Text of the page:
As a final thought: remember what you're trying to teach. If you want your child to know that air planes fly in the sky, say that. It's not necessary that they use their arms to make a plane fly in the sky--that's a gross motor issue. They don't have to cut out the air plane shape--that's a fine motor issue. If they can do these things, then great! get them moving, but if they can't, that doesn't mean they can't learn.
Saturday, March 20, 2010
Friday, March 19, 2010
- Local library
- Craft stores
- Dollar store
- Second-hand store
- Your child's room--you'd be shocked all the junk they have in there
I also try to think of cheap day trips we could make. Obviously you could go to the zoo if you're studying animals, but some other topics might be tricky. Another great idea is to put in a key word like "train" plus the name of your town into your favorite search engine. That's how I found out there's a toy train museum in my area--who knew???
So go get your materials--up next, actually teaching your child.
Pictures of Charlie and the air plane mobile. His hair is still a little wet from his bath so please excuse the craziness.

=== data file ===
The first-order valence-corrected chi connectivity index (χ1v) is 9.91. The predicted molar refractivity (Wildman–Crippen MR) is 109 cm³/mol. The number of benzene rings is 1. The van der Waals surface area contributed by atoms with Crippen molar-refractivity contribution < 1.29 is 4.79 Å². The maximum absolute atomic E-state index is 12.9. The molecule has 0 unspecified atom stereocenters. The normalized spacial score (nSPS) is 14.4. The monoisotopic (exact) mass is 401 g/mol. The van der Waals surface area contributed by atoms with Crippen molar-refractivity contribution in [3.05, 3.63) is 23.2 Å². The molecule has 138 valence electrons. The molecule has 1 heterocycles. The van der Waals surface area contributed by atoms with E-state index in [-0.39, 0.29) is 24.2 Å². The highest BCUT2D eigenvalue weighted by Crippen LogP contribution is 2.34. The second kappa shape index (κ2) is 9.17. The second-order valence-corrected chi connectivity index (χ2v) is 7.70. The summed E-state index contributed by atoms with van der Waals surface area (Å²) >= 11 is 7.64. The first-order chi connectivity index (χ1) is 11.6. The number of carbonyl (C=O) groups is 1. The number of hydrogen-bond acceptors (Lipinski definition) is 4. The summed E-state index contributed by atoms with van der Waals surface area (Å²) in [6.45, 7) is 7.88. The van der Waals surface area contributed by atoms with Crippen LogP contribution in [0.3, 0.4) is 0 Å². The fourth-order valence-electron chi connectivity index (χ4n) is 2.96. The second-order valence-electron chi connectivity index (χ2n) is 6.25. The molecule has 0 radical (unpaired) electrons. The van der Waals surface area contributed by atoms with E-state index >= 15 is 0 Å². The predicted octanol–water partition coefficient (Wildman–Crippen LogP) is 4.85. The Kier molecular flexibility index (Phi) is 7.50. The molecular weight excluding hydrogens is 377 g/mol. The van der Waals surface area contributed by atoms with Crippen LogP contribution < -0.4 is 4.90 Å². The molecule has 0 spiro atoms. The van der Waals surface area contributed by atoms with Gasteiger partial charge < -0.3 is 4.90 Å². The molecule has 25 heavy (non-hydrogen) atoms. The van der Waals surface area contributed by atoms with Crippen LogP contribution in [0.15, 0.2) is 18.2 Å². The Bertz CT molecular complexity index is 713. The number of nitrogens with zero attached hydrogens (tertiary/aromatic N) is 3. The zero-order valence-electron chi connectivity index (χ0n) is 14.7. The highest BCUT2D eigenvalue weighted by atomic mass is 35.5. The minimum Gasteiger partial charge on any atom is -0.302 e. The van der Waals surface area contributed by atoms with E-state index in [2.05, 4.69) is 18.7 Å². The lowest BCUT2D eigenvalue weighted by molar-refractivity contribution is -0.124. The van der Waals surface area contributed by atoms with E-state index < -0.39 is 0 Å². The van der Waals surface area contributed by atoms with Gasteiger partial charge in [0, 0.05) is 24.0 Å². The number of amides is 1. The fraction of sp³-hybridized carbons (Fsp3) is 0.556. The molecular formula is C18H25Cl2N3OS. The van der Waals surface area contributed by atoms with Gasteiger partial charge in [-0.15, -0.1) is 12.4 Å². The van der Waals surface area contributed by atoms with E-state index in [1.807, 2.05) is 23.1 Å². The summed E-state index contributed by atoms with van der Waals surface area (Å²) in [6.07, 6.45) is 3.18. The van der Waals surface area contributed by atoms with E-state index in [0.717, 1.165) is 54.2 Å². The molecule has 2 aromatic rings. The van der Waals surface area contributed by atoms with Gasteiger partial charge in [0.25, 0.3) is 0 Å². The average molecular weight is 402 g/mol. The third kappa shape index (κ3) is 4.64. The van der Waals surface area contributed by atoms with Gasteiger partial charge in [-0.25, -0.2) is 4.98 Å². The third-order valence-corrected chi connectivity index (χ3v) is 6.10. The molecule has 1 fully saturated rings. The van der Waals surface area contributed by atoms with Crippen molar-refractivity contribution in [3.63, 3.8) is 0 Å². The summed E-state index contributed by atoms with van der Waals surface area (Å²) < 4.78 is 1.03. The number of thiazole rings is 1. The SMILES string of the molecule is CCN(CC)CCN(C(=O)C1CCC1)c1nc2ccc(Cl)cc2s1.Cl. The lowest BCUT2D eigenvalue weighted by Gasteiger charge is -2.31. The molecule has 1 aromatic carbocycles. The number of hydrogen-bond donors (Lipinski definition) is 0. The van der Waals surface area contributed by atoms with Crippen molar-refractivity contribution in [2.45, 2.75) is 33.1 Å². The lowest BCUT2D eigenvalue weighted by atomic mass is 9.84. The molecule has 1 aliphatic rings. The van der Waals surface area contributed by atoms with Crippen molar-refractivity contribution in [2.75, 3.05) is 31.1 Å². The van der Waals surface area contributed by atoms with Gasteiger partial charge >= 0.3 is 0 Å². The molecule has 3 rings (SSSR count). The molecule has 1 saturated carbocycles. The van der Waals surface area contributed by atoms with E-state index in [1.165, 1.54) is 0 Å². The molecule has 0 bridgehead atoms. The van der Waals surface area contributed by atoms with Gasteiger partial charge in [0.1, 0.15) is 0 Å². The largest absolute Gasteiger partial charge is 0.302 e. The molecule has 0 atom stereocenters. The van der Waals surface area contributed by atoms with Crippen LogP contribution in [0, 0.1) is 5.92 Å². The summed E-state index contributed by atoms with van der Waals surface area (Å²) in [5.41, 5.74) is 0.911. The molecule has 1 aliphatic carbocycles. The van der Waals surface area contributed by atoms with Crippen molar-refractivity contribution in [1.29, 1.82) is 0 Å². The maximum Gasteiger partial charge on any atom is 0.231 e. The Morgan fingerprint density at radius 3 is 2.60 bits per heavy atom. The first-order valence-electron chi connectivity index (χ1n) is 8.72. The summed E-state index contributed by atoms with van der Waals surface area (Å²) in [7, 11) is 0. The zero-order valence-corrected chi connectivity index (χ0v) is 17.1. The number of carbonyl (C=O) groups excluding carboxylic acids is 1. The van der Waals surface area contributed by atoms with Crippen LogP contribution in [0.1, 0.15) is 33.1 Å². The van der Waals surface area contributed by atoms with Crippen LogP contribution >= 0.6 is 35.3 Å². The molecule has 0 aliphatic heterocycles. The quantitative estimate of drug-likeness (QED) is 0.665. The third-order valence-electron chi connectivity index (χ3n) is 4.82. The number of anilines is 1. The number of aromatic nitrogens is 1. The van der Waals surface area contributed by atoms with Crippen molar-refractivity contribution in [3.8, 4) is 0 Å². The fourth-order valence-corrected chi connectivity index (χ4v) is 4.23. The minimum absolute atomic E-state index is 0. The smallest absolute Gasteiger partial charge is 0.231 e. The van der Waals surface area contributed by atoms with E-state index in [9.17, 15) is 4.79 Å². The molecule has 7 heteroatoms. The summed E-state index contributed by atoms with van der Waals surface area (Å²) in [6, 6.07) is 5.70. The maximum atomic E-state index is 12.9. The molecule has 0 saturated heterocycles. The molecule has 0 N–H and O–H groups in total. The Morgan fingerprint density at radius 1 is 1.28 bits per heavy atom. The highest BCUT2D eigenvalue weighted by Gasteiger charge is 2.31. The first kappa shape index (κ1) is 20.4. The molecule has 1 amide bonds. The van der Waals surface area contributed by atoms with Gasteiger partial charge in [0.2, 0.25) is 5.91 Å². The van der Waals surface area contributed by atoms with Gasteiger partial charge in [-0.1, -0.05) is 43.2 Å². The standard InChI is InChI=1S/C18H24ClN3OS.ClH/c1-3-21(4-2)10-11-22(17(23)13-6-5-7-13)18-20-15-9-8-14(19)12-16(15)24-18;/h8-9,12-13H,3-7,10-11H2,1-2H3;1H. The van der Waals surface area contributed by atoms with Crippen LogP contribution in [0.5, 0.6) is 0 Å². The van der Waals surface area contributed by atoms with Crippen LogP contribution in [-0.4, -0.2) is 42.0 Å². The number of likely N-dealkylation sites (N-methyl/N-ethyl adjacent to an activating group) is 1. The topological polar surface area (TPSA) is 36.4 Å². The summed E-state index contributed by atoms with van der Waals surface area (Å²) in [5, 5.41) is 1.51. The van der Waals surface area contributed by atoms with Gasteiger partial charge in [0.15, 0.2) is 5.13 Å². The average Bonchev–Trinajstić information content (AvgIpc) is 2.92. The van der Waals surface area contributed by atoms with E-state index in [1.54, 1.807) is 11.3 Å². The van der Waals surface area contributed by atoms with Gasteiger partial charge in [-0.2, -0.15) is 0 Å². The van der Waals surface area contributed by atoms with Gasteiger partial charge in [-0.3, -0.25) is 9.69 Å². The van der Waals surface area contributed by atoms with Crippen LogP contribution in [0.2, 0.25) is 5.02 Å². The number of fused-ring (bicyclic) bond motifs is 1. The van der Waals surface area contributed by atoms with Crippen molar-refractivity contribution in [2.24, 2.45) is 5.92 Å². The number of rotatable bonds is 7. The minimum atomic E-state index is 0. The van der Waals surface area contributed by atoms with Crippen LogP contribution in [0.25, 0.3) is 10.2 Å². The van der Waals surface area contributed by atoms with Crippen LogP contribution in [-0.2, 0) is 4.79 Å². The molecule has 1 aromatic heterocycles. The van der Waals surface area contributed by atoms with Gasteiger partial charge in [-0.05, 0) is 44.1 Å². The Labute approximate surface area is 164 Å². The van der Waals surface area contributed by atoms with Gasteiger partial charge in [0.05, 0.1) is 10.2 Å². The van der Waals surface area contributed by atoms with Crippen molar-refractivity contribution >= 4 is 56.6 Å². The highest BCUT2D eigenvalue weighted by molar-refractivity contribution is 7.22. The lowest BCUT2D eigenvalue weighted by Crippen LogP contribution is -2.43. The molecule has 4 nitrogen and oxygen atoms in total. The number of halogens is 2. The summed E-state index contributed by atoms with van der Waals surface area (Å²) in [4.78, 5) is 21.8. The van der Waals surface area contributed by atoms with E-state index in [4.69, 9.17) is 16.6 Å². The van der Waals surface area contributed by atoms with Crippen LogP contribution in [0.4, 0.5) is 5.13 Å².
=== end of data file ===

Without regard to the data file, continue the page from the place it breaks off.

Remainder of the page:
Wednesday, March 17, 2010
So, I downloaded it, and we've been playing with it.
I actually think it's a great program for exactly where we are right now--transitioning Charlie over from a simplistic communication device to a more complicated one. It has over 130 icons pre-loaded and they're sorted into categories. The icons they use are distinctive and Charlie is already starting to know how to tap the ones we're working on. In my opinion, the best part is that you can actually create your own icons if they don't have the ones you want.
There are two other really great things about this application. First is portability--you just can't beat a program that's sitting on your phone--I mean, you carry your phone around anyway. Now, Charlie and I can practice using augmentative communication while we're sitting in the waiting room of the pediatrician's office.
The second great thing is the appeal factor. I don't know about you guys, but getting Charlie to actually touch his last augmentative device was a trial. He didn't like the thing. My iPhone is the complete opposite--he thinks it's fascinating and will perform heroic feats to get his hands on it.
And then there's the price--at thirty dollars, it's hard to miss. Both of Charlie's previous devices cost more and when we move up to a full-blown system that will probably cost thousands of dollars.
The only drawback I can see is that you will need a certain amount of fine motor control to work the device. It's set up to need a nice, heavy hand to make selections, but you still need to be able to tap with one finger. I suspect Charlie could do it by himself--like I said, casual movements don't activate it, but right now I'm still helping him hold out one finger--I consider that good OT practice as well.